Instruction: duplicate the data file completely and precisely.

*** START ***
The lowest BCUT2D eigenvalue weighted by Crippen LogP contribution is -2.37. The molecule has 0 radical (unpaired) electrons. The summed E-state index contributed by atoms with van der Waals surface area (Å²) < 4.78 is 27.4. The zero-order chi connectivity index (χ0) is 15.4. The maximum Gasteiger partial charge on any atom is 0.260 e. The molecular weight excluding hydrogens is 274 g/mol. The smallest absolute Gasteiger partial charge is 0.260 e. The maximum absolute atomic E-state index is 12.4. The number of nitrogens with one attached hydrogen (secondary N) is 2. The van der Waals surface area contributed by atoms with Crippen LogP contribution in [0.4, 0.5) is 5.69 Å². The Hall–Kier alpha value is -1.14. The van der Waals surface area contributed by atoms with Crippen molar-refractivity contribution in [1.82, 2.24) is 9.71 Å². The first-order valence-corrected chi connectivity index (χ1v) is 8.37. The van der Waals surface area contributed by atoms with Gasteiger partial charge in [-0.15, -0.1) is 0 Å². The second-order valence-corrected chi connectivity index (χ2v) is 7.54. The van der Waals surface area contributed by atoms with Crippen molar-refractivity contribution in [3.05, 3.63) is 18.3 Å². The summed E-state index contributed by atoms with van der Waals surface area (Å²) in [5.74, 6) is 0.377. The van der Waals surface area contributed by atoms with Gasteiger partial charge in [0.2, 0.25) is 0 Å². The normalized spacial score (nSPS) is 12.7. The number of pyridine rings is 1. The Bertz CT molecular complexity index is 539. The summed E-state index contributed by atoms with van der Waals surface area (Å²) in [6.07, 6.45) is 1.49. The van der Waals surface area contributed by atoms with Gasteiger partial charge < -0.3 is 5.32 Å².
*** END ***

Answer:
The lowest BCUT2D eigenvalue weighted by Crippen LogP contribution is -2.37. The molecule has 0 radical (unpaired) electrons. The summed E-state index contributed by atoms with van der Waals surface area (Å²) < 4.78 is 27.4. The zero-order chi connectivity index (χ0) is 15.4. The maximum Gasteiger partial charge on any atom is 0.260 e. The molecular weight excluding hydrogens is 274 g/mol. The smallest absolute Gasteiger partial charge is 0.260 e. The maximum absolute atomic E-state index is 12.4. The number of nitrogens with one attached hydrogen (secondary N) is 2. The van der Waals surface area contributed by atoms with Crippen LogP contribution in [0.4, 0.5) is 5.69 Å². The Hall–Kier alpha value is -1.14. The van der Waals surface area contributed by atoms with Crippen molar-refractivity contribution in [1.82, 2.24) is 9.71 Å². The first-order valence-corrected chi connectivity index (χ1v) is 8.37. The van der Waals surface area contributed by atoms with Gasteiger partial charge in [-0.15, -0.1) is 0 Å². The second-order valence-corrected chi connectivity index (χ2v) is 7.54. The van der Waals surface area contributed by atoms with Crippen molar-refractivity contribution in [3.05, 3.63) is 18.3 Å². The summed E-state index contributed by atoms with van der Waals surface area (Å²) in [5.74, 6) is 0.377. The van der Waals surface area contributed by atoms with Gasteiger partial charge in [0.2, 0.25) is 0 Å². The normalized spacial score (nSPS) is 12.7. The number of pyridine rings is 1. The Bertz CT molecular complexity index is 539. The summed E-state index contributed by atoms with van der Waals surface area (Å²) in [6.07, 6.45) is 1.49. The van der Waals surface area contributed by atoms with Gasteiger partial charge < -0.3 is 5.32 Å².